Jim Wilson
Department of Mathematics Education

. . . a work in progress . . .

GSP LESSONS

These are examples of using GSP to present lessons using "show/hide" buttons. Each is based on the exploration of a problem.

GSP Lesson 1.
Given two lines and a point "between" them. Construct all circles through the point and tangent to each of the two lines. The case of intersecting lines is shown here.

GSP Lesson 2.
Find the shortest path between two points on opposides of the river when crossing the river must be done on a path perpendicular to the banks.

GSP Lesson 3.
Given two circles of different radius that intersect. If E is one point of intersection, construct a line through E that cuts off chords of equal length in the two circles.

GSP Lesson 4a.
What is the locus of the midpoint of a line segment of varying length where one end is fixed and the other end moves around a circle?

GSP Lesson 4b.
What is the locus of the midpoint of a line segment of varying length where one end is fixed and the other end moves around a triangle? Generalize to movement around any closed path.

GSP Lesson 4c.
What is the locus of the midpoint of a line segment of varying length where each end of the segment moves around a circle?

GSP Lesson 5.
Given two points A and B on the same side of a line k. If C is a point on K, construct the location of C so that AC + CB is a minimum.

GSP Lesson 6.
If the base and area of a triangle are fixed, find the triangle with minimal perimeter.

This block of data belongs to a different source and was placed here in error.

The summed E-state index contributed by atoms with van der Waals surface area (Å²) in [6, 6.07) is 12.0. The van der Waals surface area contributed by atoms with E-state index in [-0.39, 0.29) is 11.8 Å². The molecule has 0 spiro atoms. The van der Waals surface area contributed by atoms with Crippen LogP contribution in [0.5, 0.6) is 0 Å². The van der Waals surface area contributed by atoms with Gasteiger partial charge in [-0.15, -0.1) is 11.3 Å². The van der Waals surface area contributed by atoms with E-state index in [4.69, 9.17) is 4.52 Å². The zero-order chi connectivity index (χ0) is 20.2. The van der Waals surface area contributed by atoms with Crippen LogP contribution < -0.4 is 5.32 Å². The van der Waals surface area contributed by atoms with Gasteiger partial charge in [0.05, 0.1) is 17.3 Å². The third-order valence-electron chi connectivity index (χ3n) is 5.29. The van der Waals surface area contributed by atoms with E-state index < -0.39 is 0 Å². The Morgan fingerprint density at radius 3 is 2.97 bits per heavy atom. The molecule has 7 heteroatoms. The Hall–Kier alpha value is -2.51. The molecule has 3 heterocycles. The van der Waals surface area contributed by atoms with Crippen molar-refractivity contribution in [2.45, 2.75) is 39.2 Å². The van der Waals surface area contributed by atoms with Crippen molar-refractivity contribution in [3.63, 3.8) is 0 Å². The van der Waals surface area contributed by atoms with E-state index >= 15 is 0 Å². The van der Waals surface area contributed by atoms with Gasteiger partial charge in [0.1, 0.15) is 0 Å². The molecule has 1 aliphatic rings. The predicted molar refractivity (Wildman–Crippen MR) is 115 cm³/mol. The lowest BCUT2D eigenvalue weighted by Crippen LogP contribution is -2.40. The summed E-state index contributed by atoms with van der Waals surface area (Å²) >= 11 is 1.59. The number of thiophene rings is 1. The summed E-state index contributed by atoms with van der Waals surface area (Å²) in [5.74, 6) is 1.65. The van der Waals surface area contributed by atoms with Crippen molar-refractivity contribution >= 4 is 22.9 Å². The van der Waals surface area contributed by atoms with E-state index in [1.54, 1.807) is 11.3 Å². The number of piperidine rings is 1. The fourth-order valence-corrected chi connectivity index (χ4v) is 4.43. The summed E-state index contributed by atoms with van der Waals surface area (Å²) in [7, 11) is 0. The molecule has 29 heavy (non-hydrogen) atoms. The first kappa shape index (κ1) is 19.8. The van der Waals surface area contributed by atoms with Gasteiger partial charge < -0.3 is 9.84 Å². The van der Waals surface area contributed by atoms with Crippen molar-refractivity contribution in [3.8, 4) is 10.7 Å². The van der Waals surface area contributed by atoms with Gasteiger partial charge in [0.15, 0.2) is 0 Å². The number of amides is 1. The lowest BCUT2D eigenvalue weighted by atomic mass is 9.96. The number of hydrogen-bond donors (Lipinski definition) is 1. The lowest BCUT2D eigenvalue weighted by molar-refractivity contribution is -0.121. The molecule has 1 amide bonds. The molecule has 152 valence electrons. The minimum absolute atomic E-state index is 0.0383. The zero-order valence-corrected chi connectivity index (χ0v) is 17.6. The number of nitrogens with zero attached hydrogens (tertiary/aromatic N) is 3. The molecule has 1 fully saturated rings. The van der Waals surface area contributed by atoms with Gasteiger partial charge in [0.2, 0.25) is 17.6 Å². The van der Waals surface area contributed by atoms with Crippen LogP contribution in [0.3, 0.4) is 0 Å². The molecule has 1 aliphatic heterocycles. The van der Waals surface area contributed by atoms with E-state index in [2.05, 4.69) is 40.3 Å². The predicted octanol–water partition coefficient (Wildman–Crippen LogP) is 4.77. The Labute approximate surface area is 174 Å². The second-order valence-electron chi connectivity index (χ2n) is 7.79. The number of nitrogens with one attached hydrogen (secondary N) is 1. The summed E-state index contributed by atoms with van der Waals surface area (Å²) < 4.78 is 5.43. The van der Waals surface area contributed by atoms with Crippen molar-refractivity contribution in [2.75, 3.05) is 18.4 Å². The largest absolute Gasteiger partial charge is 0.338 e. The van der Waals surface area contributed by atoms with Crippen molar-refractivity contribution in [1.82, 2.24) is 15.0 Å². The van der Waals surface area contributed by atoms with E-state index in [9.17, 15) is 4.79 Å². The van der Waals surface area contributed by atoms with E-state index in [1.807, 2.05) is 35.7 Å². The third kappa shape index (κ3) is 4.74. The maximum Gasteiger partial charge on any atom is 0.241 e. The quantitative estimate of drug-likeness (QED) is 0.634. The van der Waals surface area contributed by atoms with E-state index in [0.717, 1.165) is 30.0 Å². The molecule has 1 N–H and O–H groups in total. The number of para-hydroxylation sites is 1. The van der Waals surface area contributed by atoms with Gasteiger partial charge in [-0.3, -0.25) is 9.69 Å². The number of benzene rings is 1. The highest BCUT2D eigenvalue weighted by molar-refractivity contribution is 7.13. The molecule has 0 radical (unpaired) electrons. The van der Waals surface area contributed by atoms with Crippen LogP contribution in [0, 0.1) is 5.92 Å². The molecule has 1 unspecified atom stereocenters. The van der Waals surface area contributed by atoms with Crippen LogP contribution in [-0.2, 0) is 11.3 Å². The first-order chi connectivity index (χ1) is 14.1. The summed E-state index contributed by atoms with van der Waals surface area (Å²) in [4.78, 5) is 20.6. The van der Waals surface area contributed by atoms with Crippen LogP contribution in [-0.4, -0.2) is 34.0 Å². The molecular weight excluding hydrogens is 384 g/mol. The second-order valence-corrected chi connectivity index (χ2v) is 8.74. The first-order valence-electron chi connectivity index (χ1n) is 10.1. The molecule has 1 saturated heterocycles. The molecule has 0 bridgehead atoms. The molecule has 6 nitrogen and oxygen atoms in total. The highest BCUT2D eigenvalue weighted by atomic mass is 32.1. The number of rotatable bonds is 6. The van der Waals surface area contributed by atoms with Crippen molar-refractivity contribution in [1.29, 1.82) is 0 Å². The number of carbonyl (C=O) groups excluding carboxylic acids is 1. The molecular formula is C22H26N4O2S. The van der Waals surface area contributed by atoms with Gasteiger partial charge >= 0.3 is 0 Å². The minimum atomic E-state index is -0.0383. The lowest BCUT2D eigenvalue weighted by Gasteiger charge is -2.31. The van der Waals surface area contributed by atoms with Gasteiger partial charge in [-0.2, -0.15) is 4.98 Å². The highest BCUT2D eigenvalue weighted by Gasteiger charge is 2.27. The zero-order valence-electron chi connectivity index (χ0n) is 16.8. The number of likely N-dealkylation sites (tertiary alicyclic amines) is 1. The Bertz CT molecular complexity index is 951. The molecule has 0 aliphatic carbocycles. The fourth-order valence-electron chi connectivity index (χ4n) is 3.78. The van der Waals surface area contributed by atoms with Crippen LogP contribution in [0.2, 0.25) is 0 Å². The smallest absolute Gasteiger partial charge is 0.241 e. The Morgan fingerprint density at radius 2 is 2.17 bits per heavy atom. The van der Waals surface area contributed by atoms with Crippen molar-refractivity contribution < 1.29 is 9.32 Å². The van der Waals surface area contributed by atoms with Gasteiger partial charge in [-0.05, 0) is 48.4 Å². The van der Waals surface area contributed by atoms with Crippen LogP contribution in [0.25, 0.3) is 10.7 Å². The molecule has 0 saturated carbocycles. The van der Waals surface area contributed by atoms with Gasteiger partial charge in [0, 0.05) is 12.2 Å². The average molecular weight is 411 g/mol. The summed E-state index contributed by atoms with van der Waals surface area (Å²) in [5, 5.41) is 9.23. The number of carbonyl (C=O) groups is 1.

GSP Lesson 7a.
Take any parallelogram and construct squares externally on each side. Prove that the centers of the four sqares are the vertices of a square. Show that the area of this square is always greater than or equal to twice the area of the parallelogram. When is it twice the area?

GSP Lesson 7b.
Take any parallelogram and construct squares toward the inside of the parallelogram on each side. Prove that the centers of the four sqares are the vertices of a square. Is there a relationship of the area of this square to the area of the parallelogram.

GSP Lesson 8.
Given three line segments that are the lengths of a point E from the vetrices A, B, and C or an equilateral triangle. Construct triangle ABC. What if E was a point outside the triangle?

GSP Lesson 9.
Construct a triangle of minimal perimeter inscribed in a given acute triangle.

GSP Lesson 10.
In an equilateral triangle ABC, let D be the mid-point of AB and E be the mid-point of AC. Extend DE to intersect the circumcircle at point P. Determine the ratio PC/PA. Determine the ratio DE/DP.

GSP Lesson 11.
Construct a circle with center O having perpendicular diameters AB and DC. Take the midpoint M of OC and constuct an arc with center at M through A. The arc intersects OD at N.
Investigate ON/DN.
 
Show that AN is the length of the side of a regular pentagon inscribed in the circle with radius OA (i.e., construct the inscribed pentagon, . . . and investigate).


GSP Lesson 12. (Fixed Angle) What is (construct) the locus of the vertex of a fixed angle that is moved such that its sides always subtend a fixed segment AB. That is, given an angle of a specific measure, place the angle so that its two sides always touch points A and B of the segment

 

 

GSP Lesson 13

Rectangle circumscribed about an ellipse.
Open first GSP file.
Open Second GSP File.

Run the animations in these files and explore. They should suggest at least the following theorem:

Prove that the vertices of a rectangle circumscribed about an ellipse will lie on a circle. Determine its center and radius with respect to the ellipse.

 

GSP Lesson 14.

Problem: For a circle with diameter FB construct a tangent at G. Select points A and B on the circle and construct the tangents to the circle at A and B. Let P be the intersection of these latter two tangents. Construct rays FA, FP, and FB with respective intersections C, D, and E with the tangent at G. Show that CD = DE. What restrictions must be placed on the locations of A and B?

 

GSP Lesson 15. Given a triangle ABC with its circumcircle. Construct a circle tangent to AB, AC and the circumcircle. (There may be two of them.)


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